II Earn RE Passive Income With 100 B

Buying and renting out a property can help you grow your wealth, but the costs associated with startup and maintenance can make this type of real estate investment prohibitive. Rental properties also begin to veer into active-income territory when you factor in the common challenges of being a landlord, such as late payments, delinquent tenants, lease breakage, and property damage. 

Fortunately, there’s an easier, more accessible option for generating real estate passive income. It’s called a real estate investment trust (REIT), and you only need around $100 to start.

Key Takeaways:

  • REITs are companies that use investor capital to purchase or finance properties.
  • REIT properties generate income that gets distributed as dividends to the investors.
  • An Act of Congress broadened the population of investors who could benefit from commercial real estate.
  • Most REITs generate income through rent payments from the tenants who lease properties. Mortgage REITs generate income through the interest earned on the mortgages or mortgage-backed securities they purchase or originate.
  • A steady dividend stream, easy accessibility, and liquidity, and diversification are key benefits of investing in REITs.

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What Is a REIT?

A REIT is a company that owns, operates, or finances real estate that generates income. You can think of a REIT as a mutual fund but with real estate. Investors pool their money into buying a portfolio of assets — in this case, properties — and in return, they receive dividends on the income the assets yield. 

The History of REITs: A Boon for Small Investors

The history of REITs is tied to making real estate passive income accessible to a larger population. In 1960, Congress enacted the REIT Act to authorize REITs to allow large and small investors to access the advantages of income-generating real estate. Such benefits were previously only for large financial organizations and the wealthy. Later, the Tax Reform Act of 1986 broadened the scope of REITs by allowing them not only to own and finance properties but also to manage them. 

Malls and shopping centers were the first property types to get packaged into REITs. The 70s and 80s saw the addition of lodges, resorts, apartments, warehouses, distribution and storage facilities, office buildings, and racetracks. Since then, REITs have come to own or manage all types of commercial properties. According to the National Association of Real Estate Investment Trusts, approximately 45% of American households directly or indirectly own REIT stocks via mutual, exchange-traded, or target-date funds. REITs have expanded beyond American borders and are now available in 40 countries.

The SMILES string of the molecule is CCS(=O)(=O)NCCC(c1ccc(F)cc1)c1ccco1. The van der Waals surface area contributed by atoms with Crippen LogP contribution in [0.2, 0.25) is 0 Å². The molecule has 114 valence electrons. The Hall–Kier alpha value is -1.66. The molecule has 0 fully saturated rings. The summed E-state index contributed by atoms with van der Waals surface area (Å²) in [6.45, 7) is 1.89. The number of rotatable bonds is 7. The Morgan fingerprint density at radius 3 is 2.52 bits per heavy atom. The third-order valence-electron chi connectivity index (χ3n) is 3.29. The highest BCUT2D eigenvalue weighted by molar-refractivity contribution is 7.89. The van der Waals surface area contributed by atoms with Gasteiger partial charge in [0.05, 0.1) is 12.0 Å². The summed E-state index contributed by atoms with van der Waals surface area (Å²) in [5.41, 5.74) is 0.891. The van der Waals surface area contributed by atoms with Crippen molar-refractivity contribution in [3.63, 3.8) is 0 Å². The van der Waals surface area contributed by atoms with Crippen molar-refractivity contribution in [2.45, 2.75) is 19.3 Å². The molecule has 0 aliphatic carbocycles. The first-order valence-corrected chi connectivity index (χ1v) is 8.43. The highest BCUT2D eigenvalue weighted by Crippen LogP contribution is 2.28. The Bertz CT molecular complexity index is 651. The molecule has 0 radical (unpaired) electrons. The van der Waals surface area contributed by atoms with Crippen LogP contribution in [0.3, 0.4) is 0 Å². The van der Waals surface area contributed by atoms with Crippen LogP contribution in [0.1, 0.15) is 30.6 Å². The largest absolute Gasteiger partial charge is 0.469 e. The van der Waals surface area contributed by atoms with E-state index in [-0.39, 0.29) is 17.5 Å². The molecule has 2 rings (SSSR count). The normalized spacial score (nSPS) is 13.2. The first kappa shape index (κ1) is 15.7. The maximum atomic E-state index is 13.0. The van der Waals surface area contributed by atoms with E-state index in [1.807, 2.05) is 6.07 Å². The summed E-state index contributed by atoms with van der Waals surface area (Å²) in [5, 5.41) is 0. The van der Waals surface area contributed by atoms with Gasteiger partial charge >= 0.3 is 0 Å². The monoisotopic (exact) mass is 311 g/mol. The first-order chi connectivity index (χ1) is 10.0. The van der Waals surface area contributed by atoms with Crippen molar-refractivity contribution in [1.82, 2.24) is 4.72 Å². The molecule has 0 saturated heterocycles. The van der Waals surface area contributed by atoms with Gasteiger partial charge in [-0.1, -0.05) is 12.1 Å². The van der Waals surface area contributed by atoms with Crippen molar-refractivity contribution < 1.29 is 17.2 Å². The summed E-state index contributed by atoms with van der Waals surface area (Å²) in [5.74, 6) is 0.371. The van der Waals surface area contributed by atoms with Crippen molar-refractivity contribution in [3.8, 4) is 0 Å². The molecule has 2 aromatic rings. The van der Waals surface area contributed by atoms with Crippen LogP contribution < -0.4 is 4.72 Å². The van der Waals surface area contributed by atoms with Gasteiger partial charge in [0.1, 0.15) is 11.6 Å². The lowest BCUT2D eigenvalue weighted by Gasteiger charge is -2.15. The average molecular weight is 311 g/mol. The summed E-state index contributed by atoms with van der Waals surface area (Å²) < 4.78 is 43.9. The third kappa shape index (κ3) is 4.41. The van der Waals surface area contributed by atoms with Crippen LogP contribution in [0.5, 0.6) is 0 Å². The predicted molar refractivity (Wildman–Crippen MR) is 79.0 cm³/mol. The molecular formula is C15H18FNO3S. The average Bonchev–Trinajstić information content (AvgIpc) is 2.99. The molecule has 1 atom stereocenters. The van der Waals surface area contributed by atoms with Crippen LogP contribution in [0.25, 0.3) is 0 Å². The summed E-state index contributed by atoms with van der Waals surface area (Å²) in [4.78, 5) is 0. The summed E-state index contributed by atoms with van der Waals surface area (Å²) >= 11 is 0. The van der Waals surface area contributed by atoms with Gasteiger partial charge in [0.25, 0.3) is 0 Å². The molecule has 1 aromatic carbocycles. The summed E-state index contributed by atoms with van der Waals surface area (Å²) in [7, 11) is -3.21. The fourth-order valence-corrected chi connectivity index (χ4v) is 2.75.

Types of REITs

The two main categories of REITs are equity REITs and mortgage REITs. Equity REITs fit the fundamental definition of REITs: companies that own or operate income-generating real estate. In contrast, mortgage REITs don’t directly own income-generating real estate but provide financing. 

You can also classify REITs by sector, as they tend to specialize in particular property types. The primary REIT sectors are as follows:

  • Retail: Large commercial operations, such as malls, outlets, and shopping centers, are the purview of retail REITs. Most such establishments are likely REIT-owned or operated.
  • Residential: A residential REIT specializes in properties such as multifamily apartment buildings, single-family homes, manufactured homes, and student housing.
  • Health care: The property types you may find in the portfolio of a health care REIT are hospitals, skilled nursing facilities, senior living facilities, and medical office buildings.
  • Office: Office REIT portfolios include a diverse range of office properties, including office parks and skyscrapers.
  • Lodging: A lodging REIT might own or manage hotels or resorts or rent specific spaces within such properties.
  • Self-storage: A REIT that specializes in self-storage owns and manages storage facilities. 
  • Industrial: With industrial REITs, the properties are primarily facilities associated with manufacturing and production, such as distribution centers and warehouses.
  • Infrastructure: Examples of properties that an infrastructure REIT might own are telecommunications towers, energy pipelines, fiber cables, and wireless infrastructure.